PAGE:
Atiq Rahimi, director of "The Patience Stone," was born in Kabul and now lives in Paris. He also wrote the novel on which the movie is based, for which he was awarded the Prix Goncourt, France's most important literature prize, in 2008. Rahimi had doubts at first about casting Farahani. "Her beauty initially gave me cause for concern," he says, concern that the story "would become secondary."
"That's meant as a joke," Farahani asserts. "He couldn't imagine me as a woman suffering."
An Artistic Family
Farahani has always fought for what she believed in. As a student, she spearheaded a protest because her school was unheated. At 16, she cut off her hair and dressed in boys' clothes so she could ride her bicycle through Tehran. Farahani comes from an artistic family, with a father who is a theater director and a mother, sister and brother who all act or direct. "There was just one profession I wasn't supposed to pursue -- acting," Farahani says, laughing.
Her family wanted her to be a musician, a pianist. She attended the conservatory in in Tehran, practicing Mozart, Schubert and Bach -- "Preludes and fugues, pretty difficult stuff," as she says. She also spent a year learning German, in preparation for studying in Vienna. But shortly before she was due to depart, at age 17, Farahani told her parents she had different plans.
She had already defied her father's ban on acting by taking a role in a film when she was 14. By her early 20s, she was married and acting in one Iranian film after another. Some of these films were banned in the country, but that only made them more popular on Tehran's DVD black markets and at international film festivals.
The film that would change Farahani's life was "Body of Lies," a Hollywood thriller with British director Ridley Scott ("Gladiator") at the helm and Russell Crowe and Leonardo DiCaprio in the leading roles. Scott was looking for a young actress from the Middle East to play a large supporting role, as a nurse with whom DiCaprio's CIA agent falls in love.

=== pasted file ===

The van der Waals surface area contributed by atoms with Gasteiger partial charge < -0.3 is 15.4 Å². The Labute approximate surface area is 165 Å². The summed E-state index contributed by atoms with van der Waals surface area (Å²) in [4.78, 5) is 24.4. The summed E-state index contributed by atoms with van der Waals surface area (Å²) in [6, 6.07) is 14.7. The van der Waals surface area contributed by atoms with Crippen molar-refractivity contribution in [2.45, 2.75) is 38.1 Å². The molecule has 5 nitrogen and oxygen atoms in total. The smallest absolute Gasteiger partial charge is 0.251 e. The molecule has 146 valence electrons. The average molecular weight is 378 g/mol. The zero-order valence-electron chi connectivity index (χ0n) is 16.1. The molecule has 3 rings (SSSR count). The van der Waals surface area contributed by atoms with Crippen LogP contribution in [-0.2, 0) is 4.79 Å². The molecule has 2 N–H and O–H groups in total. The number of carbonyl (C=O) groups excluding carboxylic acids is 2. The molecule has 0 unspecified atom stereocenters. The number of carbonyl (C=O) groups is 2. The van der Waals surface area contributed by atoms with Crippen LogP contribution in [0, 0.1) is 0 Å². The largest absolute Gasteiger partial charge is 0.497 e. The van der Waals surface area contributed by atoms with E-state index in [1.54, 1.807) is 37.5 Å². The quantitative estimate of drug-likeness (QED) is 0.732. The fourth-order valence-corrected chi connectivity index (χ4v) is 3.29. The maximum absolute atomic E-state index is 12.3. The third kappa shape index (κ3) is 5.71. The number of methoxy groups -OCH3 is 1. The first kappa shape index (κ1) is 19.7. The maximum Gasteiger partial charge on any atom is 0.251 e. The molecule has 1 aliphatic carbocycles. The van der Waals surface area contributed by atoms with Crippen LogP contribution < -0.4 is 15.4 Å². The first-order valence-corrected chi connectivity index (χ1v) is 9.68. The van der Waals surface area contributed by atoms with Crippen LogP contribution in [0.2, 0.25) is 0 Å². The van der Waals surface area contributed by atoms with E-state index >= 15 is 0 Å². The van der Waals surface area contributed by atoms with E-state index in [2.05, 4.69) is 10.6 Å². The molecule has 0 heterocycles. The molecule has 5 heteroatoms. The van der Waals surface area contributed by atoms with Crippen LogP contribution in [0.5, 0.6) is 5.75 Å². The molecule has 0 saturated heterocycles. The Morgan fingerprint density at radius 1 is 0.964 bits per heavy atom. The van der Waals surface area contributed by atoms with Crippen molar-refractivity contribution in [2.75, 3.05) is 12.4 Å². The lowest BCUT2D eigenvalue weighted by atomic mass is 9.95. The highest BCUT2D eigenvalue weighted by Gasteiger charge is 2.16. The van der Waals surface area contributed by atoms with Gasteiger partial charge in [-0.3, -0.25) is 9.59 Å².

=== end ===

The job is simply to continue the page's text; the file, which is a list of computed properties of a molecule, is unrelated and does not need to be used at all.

A Groundbreaking Role
A couple weeks later, Iran's authorities having been surprisingly cooperative, Farahani sat waiting in Los Angeles. She didn't have the role just yet, but if she got it, she would be the first Iranian actress to work for a Hollywood studio since Iran's Islamic Revolution in 1979 and the subsequent US Embassy hostage crisis. Her case put the managers of Warner Bros. on the spot, since the American embargo against Iran technically prohibited such a collaboration.
But Scott stuck by Farahani. The studio consulted with the State Department, and eventually a compromise was found, with Warner Bros.' London branch signing Farahani's contract. Shooting took place in Morocco, including a scene in which Farahani, without a headscarf, sat next to DiCaprio by the shore of a lake and stroked his hand, thereby taking leave of her good Muslim upbringing.
That sequence isn't included in the movie, in which Farahani is always seen in either a headscarf or nurse's cap. But an online trailer for "Body of Lies" included a couple of seconds of footage showing Farahani without a headscarf. For some of Iran's morality police, that was grounds enough to stage a scandal.